Remember, the defendants are not accused have having hurt anyone.  Backpage sold ad space. And yet, the government wants to bury them in concrete and steel tombs because of acts that occurred by third parties untethered to the defendants.

All that stands between the government and the defendants is the jury. And we can only hope that jurors see past the prosecution’s duplicity.

Update: During a hearing before  Judge Humetewa on Tuesday, Nov. 7, regarding the issue of the prosecution’s misstatement of the law during its rebuttal, the defense asked the court to read a corrective statement to the jury about prosecutor Berry’s misstatement of the law, arguing that it was essentially a call for jury nullification — asking jurors to ignore the evidence and the law and find the defendants guilty. But Humetewa declined the request, saying her previous admonition to jurors that closing arguments are not evidence was enough.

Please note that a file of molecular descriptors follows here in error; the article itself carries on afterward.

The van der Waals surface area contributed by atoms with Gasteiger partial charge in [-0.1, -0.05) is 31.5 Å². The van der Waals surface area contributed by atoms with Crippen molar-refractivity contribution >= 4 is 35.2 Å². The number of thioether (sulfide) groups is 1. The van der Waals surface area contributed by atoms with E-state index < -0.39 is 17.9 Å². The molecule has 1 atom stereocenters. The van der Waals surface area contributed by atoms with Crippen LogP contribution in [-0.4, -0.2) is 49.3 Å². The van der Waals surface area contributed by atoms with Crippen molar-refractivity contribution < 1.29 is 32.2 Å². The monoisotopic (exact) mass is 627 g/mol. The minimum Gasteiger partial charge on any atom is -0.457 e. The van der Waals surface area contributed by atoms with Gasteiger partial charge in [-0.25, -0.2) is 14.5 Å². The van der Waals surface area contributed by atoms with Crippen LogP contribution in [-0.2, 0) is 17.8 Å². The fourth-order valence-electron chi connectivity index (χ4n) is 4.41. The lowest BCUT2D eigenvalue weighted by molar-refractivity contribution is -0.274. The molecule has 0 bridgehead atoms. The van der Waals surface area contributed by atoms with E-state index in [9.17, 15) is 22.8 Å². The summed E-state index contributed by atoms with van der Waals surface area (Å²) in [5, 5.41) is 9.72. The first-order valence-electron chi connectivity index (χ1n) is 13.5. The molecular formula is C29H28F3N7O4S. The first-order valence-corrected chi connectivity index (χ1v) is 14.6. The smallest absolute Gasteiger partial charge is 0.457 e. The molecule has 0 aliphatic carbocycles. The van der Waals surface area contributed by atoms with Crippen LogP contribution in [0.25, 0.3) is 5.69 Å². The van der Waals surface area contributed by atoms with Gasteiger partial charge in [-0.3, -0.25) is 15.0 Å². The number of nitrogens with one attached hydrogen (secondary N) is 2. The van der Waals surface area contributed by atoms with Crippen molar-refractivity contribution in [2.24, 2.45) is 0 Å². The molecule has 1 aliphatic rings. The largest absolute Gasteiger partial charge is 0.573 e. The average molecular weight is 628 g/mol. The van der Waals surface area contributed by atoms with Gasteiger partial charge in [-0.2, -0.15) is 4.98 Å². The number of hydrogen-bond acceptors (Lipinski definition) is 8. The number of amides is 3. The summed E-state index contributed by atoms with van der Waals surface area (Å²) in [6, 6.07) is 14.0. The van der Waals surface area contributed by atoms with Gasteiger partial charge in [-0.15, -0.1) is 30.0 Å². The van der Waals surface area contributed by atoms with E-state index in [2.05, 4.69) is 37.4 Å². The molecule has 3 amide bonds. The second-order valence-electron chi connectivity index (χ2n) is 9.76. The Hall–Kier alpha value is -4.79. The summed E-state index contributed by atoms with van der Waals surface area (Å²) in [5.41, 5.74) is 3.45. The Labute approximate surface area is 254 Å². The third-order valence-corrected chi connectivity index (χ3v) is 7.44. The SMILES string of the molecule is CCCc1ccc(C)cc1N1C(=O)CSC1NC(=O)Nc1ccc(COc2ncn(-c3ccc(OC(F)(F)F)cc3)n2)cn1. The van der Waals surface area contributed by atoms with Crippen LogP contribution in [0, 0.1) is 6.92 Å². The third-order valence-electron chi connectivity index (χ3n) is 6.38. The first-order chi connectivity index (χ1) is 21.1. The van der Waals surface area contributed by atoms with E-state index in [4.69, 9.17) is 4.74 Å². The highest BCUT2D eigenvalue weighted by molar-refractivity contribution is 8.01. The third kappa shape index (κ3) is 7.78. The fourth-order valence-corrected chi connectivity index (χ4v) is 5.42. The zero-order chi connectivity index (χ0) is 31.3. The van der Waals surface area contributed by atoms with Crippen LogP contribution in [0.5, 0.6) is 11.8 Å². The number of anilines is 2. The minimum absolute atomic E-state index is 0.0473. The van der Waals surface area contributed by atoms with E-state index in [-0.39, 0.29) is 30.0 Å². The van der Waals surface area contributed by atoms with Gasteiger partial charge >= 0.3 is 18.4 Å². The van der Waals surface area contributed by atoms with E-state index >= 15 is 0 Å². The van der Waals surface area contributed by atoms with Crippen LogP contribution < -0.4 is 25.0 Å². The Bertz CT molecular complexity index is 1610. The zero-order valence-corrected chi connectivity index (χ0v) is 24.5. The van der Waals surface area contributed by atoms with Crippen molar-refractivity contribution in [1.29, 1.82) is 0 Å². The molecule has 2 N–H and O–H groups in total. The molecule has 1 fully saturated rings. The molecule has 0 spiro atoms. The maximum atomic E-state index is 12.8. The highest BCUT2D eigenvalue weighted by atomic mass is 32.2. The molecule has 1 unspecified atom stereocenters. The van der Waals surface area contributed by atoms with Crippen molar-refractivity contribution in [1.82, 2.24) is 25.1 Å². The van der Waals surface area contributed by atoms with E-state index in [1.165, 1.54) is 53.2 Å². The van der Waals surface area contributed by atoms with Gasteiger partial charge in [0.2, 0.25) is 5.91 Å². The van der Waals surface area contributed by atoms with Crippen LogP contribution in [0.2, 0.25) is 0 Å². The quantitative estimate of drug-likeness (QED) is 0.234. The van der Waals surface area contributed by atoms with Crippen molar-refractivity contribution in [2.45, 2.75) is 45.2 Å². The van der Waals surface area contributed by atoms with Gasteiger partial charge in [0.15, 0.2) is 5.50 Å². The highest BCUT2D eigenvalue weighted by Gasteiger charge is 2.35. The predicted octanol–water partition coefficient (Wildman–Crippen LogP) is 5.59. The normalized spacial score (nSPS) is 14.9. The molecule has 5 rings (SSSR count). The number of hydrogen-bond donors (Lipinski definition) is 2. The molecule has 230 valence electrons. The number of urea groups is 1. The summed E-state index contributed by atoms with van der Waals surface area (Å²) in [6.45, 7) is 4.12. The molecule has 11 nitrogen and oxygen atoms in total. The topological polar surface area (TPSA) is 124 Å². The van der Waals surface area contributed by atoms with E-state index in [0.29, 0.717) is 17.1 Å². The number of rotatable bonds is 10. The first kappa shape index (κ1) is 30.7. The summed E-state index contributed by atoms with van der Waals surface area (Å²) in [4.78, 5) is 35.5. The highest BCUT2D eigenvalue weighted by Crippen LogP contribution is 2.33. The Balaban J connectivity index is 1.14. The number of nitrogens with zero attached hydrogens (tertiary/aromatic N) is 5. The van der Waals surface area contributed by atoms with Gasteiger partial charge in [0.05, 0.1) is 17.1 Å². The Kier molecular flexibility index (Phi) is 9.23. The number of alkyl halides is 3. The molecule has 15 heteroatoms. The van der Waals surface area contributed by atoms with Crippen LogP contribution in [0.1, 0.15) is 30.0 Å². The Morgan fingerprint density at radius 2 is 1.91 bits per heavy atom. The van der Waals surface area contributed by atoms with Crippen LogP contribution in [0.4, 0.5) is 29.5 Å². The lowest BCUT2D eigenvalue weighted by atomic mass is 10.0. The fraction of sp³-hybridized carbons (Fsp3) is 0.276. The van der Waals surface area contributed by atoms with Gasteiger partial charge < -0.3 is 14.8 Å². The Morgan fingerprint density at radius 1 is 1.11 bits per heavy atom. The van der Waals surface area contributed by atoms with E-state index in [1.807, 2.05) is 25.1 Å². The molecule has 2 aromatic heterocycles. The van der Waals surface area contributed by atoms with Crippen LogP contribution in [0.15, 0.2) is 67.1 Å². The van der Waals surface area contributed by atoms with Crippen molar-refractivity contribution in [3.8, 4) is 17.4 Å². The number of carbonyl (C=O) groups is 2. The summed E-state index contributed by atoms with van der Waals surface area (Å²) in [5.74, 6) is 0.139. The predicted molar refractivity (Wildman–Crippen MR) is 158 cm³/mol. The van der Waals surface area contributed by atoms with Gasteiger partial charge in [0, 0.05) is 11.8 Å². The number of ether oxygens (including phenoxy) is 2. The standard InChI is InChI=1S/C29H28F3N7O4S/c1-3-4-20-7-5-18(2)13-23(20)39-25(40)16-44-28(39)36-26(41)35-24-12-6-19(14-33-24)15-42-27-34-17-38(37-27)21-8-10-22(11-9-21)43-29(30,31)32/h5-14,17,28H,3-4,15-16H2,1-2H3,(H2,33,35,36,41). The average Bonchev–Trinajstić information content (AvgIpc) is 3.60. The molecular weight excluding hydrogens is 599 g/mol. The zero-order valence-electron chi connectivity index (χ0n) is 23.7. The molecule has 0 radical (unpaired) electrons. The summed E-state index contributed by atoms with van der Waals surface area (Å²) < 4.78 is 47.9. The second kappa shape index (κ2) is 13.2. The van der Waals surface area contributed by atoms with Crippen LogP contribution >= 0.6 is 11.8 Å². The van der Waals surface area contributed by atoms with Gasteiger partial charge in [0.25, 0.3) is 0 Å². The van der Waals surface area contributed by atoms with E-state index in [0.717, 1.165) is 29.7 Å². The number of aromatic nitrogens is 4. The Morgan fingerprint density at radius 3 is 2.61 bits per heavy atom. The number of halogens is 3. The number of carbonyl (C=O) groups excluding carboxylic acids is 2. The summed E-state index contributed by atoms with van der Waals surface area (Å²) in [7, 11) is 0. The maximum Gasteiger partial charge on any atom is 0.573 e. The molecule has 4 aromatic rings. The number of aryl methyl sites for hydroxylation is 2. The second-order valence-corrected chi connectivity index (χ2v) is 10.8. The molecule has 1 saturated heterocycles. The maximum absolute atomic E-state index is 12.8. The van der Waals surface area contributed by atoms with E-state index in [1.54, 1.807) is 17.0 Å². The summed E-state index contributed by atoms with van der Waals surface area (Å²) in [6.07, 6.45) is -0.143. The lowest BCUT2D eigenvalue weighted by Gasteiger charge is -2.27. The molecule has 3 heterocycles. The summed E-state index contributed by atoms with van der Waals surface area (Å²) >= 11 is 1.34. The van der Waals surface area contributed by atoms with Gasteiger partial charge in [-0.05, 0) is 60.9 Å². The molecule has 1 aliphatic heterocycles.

Please also see:
Parties in Backpage Trial Prepare to Battle over Seized Assets
Defense Counsel Joy Bertrand Belts It Out of the Park in Backpage Trial

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About Stephen Lemons

Stephen Lemons is an award-winning investigative journalist with more than 20 years of experience covering everything from government corruption to white-supremacist gangs. In addition to Front Page Confidential, his work has appeared in Phoenix New Times, the Los Angeles Times,, and the Southern Poverty Law Center’s Intelligence Report magazine.